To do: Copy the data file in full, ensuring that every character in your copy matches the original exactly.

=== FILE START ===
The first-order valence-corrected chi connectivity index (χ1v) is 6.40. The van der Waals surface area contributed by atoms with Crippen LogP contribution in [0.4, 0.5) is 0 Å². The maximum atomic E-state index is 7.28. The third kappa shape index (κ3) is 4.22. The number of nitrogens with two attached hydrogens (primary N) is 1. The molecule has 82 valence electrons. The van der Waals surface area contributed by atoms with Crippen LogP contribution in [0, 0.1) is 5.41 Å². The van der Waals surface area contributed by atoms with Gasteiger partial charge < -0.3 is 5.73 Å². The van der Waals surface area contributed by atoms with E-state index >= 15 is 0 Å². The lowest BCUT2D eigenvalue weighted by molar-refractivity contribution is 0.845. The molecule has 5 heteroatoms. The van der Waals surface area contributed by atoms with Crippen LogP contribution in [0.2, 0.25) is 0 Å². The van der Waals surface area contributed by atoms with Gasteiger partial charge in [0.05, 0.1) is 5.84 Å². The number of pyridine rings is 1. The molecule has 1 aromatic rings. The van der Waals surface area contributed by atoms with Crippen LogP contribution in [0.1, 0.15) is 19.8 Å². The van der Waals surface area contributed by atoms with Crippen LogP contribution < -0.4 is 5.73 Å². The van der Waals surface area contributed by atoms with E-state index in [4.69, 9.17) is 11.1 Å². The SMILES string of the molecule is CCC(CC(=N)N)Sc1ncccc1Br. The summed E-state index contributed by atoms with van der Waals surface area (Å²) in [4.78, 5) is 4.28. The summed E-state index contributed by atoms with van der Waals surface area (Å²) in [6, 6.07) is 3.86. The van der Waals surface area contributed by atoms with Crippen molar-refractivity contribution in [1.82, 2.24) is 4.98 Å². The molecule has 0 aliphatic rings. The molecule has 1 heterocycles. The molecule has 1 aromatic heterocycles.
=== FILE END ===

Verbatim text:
The first-order valence-corrected chi connectivity index (χ1v) is 6.40. The van der Waals surface area contributed by atoms with Crippen LogP contribution in [0.4, 0.5) is 0 Å². The maximum atomic E-state index is 7.28. The third kappa shape index (κ3) is 4.22. The number of nitrogens with two attached hydrogens (primary N) is 1. The molecule has 82 valence electrons. The van der Waals surface area contributed by atoms with Crippen LogP contribution in [0, 0.1) is 5.41 Å². The van der Waals surface area contributed by atoms with Gasteiger partial charge < -0.3 is 5.73 Å². The van der Waals surface area contributed by atoms with E-state index >= 15 is 0 Å². The lowest BCUT2D eigenvalue weighted by molar-refractivity contribution is 0.845. The molecule has 5 heteroatoms. The van der Waals surface area contributed by atoms with Crippen LogP contribution in [0.2, 0.25) is 0 Å². The van der Waals surface area contributed by atoms with Gasteiger partial charge in [0.05, 0.1) is 5.84 Å². The number of pyridine rings is 1. The molecule has 1 aromatic rings. The van der Waals surface area contributed by atoms with Crippen LogP contribution in [0.1, 0.15) is 19.8 Å². The van der Waals surface area contributed by atoms with Crippen LogP contribution < -0.4 is 5.73 Å². The van der Waals surface area contributed by atoms with E-state index in [4.69, 9.17) is 11.1 Å². The SMILES string of the molecule is CCC(CC(=N)N)Sc1ncccc1Br. The summed E-state index contributed by atoms with van der Waals surface area (Å²) in [4.78, 5) is 4.28. The summed E-state index contributed by atoms with van der Waals surface area (Å²) in [6, 6.07) is 3.86. The van der Waals surface area contributed by atoms with Crippen molar-refractivity contribution in [1.82, 2.24) is 4.98 Å². The molecule has 0 aliphatic rings. The molecule has 1 heterocycles. The molecule has 1 aromatic heterocycles.